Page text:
Seven years hence the release of “Fifty Shades of Grey”, it’s time to close the book on the movie franchise that the popular and controversial novel helped procreate. If you’ve read the full trilogy – “Fifty Shades of Grey,” “Fifty Shades Darker” and “Fifty Shades Freed” – and/or seen the first two installments of the erotic fairy tale – then it’s still worth seeing the final chapters unfold on the big screen, even if the ‘climax’ is a bit of a letdown.

Mini-reviews: The Oscar Nominated Shorts 2018 (Animation & Live Action)

Another year, another batch of short films. This year, there were none I was absolutely in love with. Last year was full of punch you in the guts social issues and deep storytelling. This bunch felt kind of predictable to me. Nonetheless, there were a couple that I’ll remember and that I hope people get to see in a theater, since that’s how movies ought to be viewed. Here are my synopses and trailers. Mark your ballots accordingly.

Mini-reviews: The Oscar Nominated Shorts 2018 (Documentary)

Last year was all about war and refugees and people in peril a world away. This time it’s all about people here at home though still in peril. The films are slices of life. A mentally ill artist. A pair of star-crossed nonagenarians. A victim of police brutality. A town full of overdosing junkies. A culinary program for people just out of jail. Some are uplifting, but together they paint a pretty bleak picture of the U S of A. Try and see them on a big screen.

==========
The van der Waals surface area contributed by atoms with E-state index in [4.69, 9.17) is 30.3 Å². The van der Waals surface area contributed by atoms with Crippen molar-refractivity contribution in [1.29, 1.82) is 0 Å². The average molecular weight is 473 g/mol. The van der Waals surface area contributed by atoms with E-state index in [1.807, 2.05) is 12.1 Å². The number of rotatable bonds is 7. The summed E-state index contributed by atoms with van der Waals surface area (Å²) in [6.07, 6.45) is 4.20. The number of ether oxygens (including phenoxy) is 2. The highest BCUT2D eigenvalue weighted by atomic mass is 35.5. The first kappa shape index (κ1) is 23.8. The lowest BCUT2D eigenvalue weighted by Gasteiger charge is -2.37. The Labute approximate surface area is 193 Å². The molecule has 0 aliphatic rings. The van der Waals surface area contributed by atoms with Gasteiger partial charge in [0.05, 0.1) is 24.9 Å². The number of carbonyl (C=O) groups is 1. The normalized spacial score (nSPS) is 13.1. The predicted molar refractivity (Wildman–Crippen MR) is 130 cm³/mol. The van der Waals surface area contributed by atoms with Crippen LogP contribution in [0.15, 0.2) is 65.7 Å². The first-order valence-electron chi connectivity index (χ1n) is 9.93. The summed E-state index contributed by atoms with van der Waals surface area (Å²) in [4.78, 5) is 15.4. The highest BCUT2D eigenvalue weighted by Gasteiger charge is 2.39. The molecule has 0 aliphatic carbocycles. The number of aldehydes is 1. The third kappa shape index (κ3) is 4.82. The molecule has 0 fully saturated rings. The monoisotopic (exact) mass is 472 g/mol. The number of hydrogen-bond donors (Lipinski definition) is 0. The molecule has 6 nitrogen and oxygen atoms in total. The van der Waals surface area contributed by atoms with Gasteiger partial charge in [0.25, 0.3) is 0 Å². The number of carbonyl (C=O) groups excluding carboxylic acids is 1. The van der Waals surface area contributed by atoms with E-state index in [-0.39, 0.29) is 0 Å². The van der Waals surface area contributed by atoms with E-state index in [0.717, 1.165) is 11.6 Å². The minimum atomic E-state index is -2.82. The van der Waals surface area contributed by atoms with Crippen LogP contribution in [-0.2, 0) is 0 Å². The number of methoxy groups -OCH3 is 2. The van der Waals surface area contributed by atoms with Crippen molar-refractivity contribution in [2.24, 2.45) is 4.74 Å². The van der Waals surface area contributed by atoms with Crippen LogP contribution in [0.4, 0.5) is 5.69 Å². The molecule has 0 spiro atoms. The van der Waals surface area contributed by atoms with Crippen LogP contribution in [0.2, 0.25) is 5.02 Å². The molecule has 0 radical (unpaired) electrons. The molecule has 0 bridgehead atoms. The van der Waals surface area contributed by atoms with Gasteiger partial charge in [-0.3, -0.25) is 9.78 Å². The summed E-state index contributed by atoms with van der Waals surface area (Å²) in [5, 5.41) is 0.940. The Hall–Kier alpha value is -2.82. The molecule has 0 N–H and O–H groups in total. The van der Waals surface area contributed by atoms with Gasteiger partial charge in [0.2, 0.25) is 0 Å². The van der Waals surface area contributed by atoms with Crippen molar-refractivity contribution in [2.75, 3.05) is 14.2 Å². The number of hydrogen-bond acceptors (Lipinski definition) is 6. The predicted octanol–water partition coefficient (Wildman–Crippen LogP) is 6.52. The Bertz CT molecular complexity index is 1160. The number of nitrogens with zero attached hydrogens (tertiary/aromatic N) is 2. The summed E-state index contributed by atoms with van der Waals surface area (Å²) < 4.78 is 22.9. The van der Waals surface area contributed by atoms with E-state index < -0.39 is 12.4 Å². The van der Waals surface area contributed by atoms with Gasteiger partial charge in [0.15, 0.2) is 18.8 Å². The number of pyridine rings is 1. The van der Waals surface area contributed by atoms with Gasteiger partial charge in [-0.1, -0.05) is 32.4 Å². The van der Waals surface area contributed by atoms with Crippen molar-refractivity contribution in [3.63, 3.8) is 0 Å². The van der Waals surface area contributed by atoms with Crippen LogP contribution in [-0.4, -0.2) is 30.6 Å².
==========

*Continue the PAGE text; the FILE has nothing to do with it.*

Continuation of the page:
Review: 12 Strong

It’s Thor! As a soldier! On a horse! That got my attention. And it helped hold my attention while 12 Strong delivered some fairly standard war drama stuff. It’s a middle of the road war movie with a western vibe that draws its strength from the fact that it’s based on a wild declassified true story revealed in the 2009 book, “Horse Soldiers” by Doug Stanton.

Quickie ‘Guest Chick’ Review: Maze Runner: The Death Cure

Full disclosure: I don’t know a Glader from a Wader. I’ve never read the books and somehow missed the first two installments of the young adult dystopian sci-fi Maze Runner movie franchise. So I wasn’t about to play hookie from my day job to catch a mid-afternoon screening of Maze Runner: The Death Cure, aka Maze Runner 3, the “epic finale” of the Maze Runner saga. I’m told the story has something to do with a group of escaped Gladers breaking into the legendary Last City, a dangerous and deadly labyrinth. Will they find closure – and a way out? Do they have Waze? I dispatched someone other than me (and younger than me) to find out!

Review: Human Flow

The world is awash in people who cannot stay in their homes because of war or famine or climate or any number of other tragedies that might make remaining impossible. Who are they and what happens to them once they strike out to find a safe place? That’s what this sprawling documentary from Chinese activist artist Ai Weiwei attempts to tell us. It’s not a pretty picture (though there is some gorgeous cinematography), and there is no solution given to the heartbreaking international crisis. But if anything the film is a call for the world to wake up and deal with a problem that will not go away on its own.